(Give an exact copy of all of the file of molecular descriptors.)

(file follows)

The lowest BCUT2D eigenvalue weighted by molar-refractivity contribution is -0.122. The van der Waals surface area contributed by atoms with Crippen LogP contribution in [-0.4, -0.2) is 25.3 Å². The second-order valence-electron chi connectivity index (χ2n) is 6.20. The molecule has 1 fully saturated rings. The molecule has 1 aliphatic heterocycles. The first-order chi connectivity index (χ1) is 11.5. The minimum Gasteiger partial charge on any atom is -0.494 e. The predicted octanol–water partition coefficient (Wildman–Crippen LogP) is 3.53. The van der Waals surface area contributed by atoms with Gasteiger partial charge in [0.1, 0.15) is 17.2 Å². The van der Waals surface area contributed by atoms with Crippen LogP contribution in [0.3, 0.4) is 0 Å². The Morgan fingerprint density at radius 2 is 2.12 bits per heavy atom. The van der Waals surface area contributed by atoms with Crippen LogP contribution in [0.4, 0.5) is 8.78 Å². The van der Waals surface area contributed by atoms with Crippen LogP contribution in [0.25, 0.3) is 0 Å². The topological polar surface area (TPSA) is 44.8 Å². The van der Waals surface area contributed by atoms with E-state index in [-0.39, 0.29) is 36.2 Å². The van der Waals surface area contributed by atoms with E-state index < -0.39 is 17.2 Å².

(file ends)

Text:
The lowest BCUT2D eigenvalue weighted by molar-refractivity contribution is -0.122. The van der Waals surface area contributed by atoms with Crippen LogP contribution in [-0.4, -0.2) is 25.3 Å². The second-order valence-electron chi connectivity index (χ2n) is 6.20. The molecule has 1 fully saturated rings. The molecule has 1 aliphatic heterocycles. The first-order chi connectivity index (χ1) is 11.5. The minimum Gasteiger partial charge on any atom is -0.494 e. The predicted octanol–water partition coefficient (Wildman–Crippen LogP) is 3.53. The van der Waals surface area contributed by atoms with Gasteiger partial charge in [0.1, 0.15) is 17.2 Å². The van der Waals surface area contributed by atoms with Crippen LogP contribution in [0.3, 0.4) is 0 Å². The Morgan fingerprint density at radius 2 is 2.12 bits per heavy atom. The van der Waals surface area contributed by atoms with Crippen LogP contribution in [0.4, 0.5) is 8.78 Å². The van der Waals surface area contributed by atoms with Crippen LogP contribution in [0.25, 0.3) is 0 Å². The topological polar surface area (TPSA) is 44.8 Å². The van der Waals surface area contributed by atoms with E-state index in [-0.39, 0.29) is 36.2 Å². The van der Waals surface area contributed by atoms with E-state index < -0.39 is 17.2 Å².